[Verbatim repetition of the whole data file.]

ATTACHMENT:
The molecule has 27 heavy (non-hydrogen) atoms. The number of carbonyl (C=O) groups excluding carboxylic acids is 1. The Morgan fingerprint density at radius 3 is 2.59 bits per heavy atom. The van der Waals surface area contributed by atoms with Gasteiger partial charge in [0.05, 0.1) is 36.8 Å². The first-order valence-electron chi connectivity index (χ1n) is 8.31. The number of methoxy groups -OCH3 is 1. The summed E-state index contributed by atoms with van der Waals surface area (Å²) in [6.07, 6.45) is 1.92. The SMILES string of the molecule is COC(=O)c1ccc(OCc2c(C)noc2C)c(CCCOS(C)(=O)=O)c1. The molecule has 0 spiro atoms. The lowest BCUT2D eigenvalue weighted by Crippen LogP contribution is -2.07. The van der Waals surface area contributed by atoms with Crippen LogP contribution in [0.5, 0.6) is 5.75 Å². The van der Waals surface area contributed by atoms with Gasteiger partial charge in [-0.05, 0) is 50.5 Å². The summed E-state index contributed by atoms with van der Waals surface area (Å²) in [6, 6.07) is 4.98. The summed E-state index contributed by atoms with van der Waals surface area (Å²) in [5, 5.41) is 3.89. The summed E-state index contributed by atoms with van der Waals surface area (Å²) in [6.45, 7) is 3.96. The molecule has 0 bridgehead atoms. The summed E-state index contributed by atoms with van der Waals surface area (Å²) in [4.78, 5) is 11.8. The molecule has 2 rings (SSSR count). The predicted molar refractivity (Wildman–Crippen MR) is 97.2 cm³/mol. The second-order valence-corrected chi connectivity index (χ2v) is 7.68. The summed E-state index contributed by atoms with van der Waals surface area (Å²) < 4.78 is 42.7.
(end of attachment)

The molecule has 27 heavy (non-hydrogen) atoms. The number of carbonyl (C=O) groups excluding carboxylic acids is 1. The Morgan fingerprint density at radius 3 is 2.59 bits per heavy atom. The van der Waals surface area contributed by atoms with Gasteiger partial charge in [0.05, 0.1) is 36.8 Å². The first-order valence-electron chi connectivity index (χ1n) is 8.31. The number of methoxy groups -OCH3 is 1. The summed E-state index contributed by atoms with van der Waals surface area (Å²) in [6.07, 6.45) is 1.92. The SMILES string of the molecule is COC(=O)c1ccc(OCc2c(C)noc2C)c(CCCOS(C)(=O)=O)c1. The molecule has 0 spiro atoms. The lowest BCUT2D eigenvalue weighted by Crippen LogP contribution is -2.07. The van der Waals surface area contributed by atoms with Crippen LogP contribution in [0.5, 0.6) is 5.75 Å². The van der Waals surface area contributed by atoms with Gasteiger partial charge in [-0.05, 0) is 50.5 Å². The summed E-state index contributed by atoms with van der Waals surface area (Å²) in [6, 6.07) is 4.98. The summed E-state index contributed by atoms with van der Waals surface area (Å²) in [5, 5.41) is 3.89. The summed E-state index contributed by atoms with van der Waals surface area (Å²) in [6.45, 7) is 3.96. The molecule has 0 bridgehead atoms. The summed E-state index contributed by atoms with van der Waals surface area (Å²) in [4.78, 5) is 11.8. The molecule has 2 rings (SSSR count). The predicted molar refractivity (Wildman–Crippen MR) is 97.2 cm³/mol. The second-order valence-corrected chi connectivity index (χ2v) is 7.68. The summed E-state index contributed by atoms with van der Waals surface area (Å²) < 4.78 is 42.7.